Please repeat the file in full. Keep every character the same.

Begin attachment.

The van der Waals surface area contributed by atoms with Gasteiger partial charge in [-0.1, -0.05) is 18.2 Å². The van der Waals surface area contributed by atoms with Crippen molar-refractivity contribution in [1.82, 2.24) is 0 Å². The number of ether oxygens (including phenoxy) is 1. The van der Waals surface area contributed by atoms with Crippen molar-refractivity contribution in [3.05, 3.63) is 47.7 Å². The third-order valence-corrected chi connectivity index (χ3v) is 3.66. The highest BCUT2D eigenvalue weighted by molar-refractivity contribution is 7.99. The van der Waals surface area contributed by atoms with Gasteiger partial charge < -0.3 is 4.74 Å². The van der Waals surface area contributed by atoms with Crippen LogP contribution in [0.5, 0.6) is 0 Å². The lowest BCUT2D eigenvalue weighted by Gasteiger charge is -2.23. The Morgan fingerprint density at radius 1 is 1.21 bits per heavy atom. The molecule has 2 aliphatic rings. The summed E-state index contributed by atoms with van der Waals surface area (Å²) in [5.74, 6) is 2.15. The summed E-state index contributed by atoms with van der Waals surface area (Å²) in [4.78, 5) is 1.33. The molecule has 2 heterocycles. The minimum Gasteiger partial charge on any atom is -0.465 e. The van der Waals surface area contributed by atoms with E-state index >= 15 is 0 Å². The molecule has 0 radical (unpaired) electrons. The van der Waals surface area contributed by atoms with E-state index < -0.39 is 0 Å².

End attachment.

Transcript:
The van der Waals surface area contributed by atoms with Gasteiger partial charge in [-0.1, -0.05) is 18.2 Å². The van der Waals surface area contributed by atoms with Crippen molar-refractivity contribution in [1.82, 2.24) is 0 Å². The number of ether oxygens (including phenoxy) is 1. The van der Waals surface area contributed by atoms with Crippen molar-refractivity contribution in [3.05, 3.63) is 47.7 Å². The third-order valence-corrected chi connectivity index (χ3v) is 3.66. The highest BCUT2D eigenvalue weighted by molar-refractivity contribution is 7.99. The van der Waals surface area contributed by atoms with Gasteiger partial charge < -0.3 is 4.74 Å². The van der Waals surface area contributed by atoms with Crippen LogP contribution in [0.5, 0.6) is 0 Å². The lowest BCUT2D eigenvalue weighted by Gasteiger charge is -2.23. The Morgan fingerprint density at radius 1 is 1.21 bits per heavy atom. The molecule has 2 aliphatic rings. The summed E-state index contributed by atoms with van der Waals surface area (Å²) in [5.74, 6) is 2.15. The summed E-state index contributed by atoms with van der Waals surface area (Å²) in [4.78, 5) is 1.33. The molecule has 2 heterocycles. The minimum Gasteiger partial charge on any atom is -0.465 e. The van der Waals surface area contributed by atoms with E-state index >= 15 is 0 Å². The molecule has 0 radical (unpaired) electrons. The van der Waals surface area contributed by atoms with E-state index < -0.39 is 0 Å².